Sir Robert Peel, on one occasion ristinued to quote, amidst redoubled

ing to speak, saw Lord Palmerston cheers, till he came to the end :

asleep, and pointing across to him, in And shall it in more shame, be further one moment roused the laughter of spoken,

the House by quoting the well-known That you are fool'd, discarded, and shook

line from Horace : off By him, for whom these shames ye under- Hanc veniam damus petimusque vicissim. went ?

Mr. D’Israeli did not always keep to Some of O'Connell's own quotations quotation, but preferred using phrases were happy, as when he ridiculed the which themselves became familiar as smallness of Lord Stanley's personal proverbs, and were more telling in his followers :

speeches. Such were the hits against Then down thy hill, romantic Ashbourne, the opposing occupants of the Treasury glides

bench as “ a range of exhausted volcaThe Derby dilly, carrying six insides. noes,” or his describing their measures Much laughter also

as "plundering and blundering," while arose when

their policy was O'Connell described three

a policy of confiscapotable

tion." members of the House by making a parody of the famous epigram :

A quotation, if incomplete or sepa

rated from the context, may be turned Three colonels, in three distant counties against the quoter. An instance of born,

this was when Canning, in a defence Lincoln, Armagh, and Sligo did adorn, The first in matchless impudence surpassed, fore the Reform Bill, urged that the

of the “ rotten boroughs" in days beThe next in bigotry — in both the last ; The force of Nature could no further go,

system of nomination borouglis beTo beard the third, she shaved the other longed to the British Constitution, and two.

had This was rather a personal attack, Grown with its growth and strengthened and was amusing only from the read

with its strength. iness and appropriateness of the Sir Francis Burdett, in his reply, parody.

took up the quotation, and said that D’Israeli's

quotations were the honorable gentleman had forgotten bumerous and effective. In his series to quote the first line of the distich :

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The young disease, which must subdue at Certaiuly a happy reply to the quotalength,

tion. Grows with our growth and strengthens with our strength.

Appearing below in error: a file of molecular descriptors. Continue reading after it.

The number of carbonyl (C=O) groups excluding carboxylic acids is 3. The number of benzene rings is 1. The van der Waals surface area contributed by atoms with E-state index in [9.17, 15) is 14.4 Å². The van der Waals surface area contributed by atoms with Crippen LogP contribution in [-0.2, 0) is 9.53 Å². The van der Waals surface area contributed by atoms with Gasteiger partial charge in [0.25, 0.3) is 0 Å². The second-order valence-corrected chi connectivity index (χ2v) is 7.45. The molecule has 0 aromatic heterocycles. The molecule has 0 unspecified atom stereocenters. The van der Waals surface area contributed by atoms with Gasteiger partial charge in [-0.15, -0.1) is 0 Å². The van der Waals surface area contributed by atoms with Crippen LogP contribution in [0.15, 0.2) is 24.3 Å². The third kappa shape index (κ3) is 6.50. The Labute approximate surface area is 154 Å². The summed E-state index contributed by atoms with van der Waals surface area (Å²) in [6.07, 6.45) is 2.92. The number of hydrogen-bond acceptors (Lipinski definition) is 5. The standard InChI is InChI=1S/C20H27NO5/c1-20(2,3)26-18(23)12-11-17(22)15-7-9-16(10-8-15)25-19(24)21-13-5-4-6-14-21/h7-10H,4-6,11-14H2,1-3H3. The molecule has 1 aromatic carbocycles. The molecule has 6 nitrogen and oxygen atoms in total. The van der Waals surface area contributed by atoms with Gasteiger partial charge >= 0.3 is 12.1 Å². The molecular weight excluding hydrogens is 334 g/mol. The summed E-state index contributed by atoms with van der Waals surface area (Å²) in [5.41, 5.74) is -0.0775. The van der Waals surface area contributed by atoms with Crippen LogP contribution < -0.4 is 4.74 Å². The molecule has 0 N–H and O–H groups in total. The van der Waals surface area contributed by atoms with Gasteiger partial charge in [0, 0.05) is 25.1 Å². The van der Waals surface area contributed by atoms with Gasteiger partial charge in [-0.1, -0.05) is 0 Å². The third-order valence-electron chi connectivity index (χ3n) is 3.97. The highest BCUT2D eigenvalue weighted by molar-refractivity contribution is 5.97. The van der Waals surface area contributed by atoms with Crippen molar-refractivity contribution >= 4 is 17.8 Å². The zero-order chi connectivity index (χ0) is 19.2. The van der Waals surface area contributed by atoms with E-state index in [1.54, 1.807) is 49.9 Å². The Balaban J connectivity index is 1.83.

Our space is exhausted, and with Canning admitted the correction, and these few specimens we must leave the acknowledged that the retort was a subject of happy quotatious in Parliahappy and just one.

meut. There are in our day many volAnother correction of a quotation is umes of classical extracts, and books of of older date. The attorney-general“ familiar quotations,” by aid of which in Lord North's time spoke against speakers and writers may quote, with what he called “ dangerous innova- very little knowledge of the originals. tions,” saying it was better to endure It may also be remarked that, though the ills of which we kuow the extent, ancient quotations are now seldom than fly to others that we know not of. heard, there are occasions when a pasWedderburn rose instantly and began sage from our own English classics may his speech by continuing Hamlet's be effectively used. We have heard soliloquy :

lines and sentences, verba et roces, from

Gray and Goldsmith, Cowper and And thus the native hue of resolution Is sicklied o'er with the pale cast of Byrou, Wordsworth and Tennyson, thought ;

quoted and applauded as much as the And enterprises of great pith and moment, older words of Virgil, Milton, and With this regard, their currents turn awry, Shakespeare which delighted our foreAnd lose the name of action.

fathers in former times.

J. M.

A VEGETABLE Python. – Woe betide | ing out side branches which flow into and the forest giant when he falls into the amalgamate with each other until the clutches of the clusia or fig. Its seeds whole tree trunk is bound in a series of being provided with a pulp, which is very irregular living hoops. The strangler is pleasant to the taste of a great number of now ready for its deadly work. The forest birds, are carried from tree to tree and giant, like all exogens, must have room to deposited on the branches. Here it germi- increase in girth, and here he is bound by nates, the leafy stem rising upward and the cords which are stronger than iron bands. roots flowing, as it were, down the trunk Like an athlete, he tries to expand and until they reach the soil. At first these burst his fetters, and if they were rigid he aërial roots are soft and delicate, with ap- might succeed. ... The bark bulges beparently no more power for evil than so tween every interlacing — bulges out, and many small streams of pitch, which they even tries to overlap; but the monster has resemble in their slowly flowing motion taken every precaution against this by downward. Here and there they branch, making its bands very numerous and wide. especially if an obstruction is met with, .. As the tree becomes weaker its leaves when the stream either changes its course begin to fall, and this gives more room for or divides to right and left. Meanwhile its foe. Soon the strangler expands itself leafy branches have been developed, which into a great bush almost as large as the push themselves through the canopy above mass of branches and foliage it has effaced. and get into the light, where their growth . . If we look carefully around us we see is enormously accelerated. As this takes examples of entire obliteration - a clusia, place the roots have generally reached the or fig, standing on its reticulated hollow ground and begun to draw sustenance from pillar, with only a heap of brown humus at below to strengthen the whole plant. its base to show what has become of the Then comes a wonderful development. trunk which once stood up in all its maj. The hitherto soft aërial roots begin to esty on that spot. harden and spread wider and wider, throw

James Rodway, in the “Guiana Forest."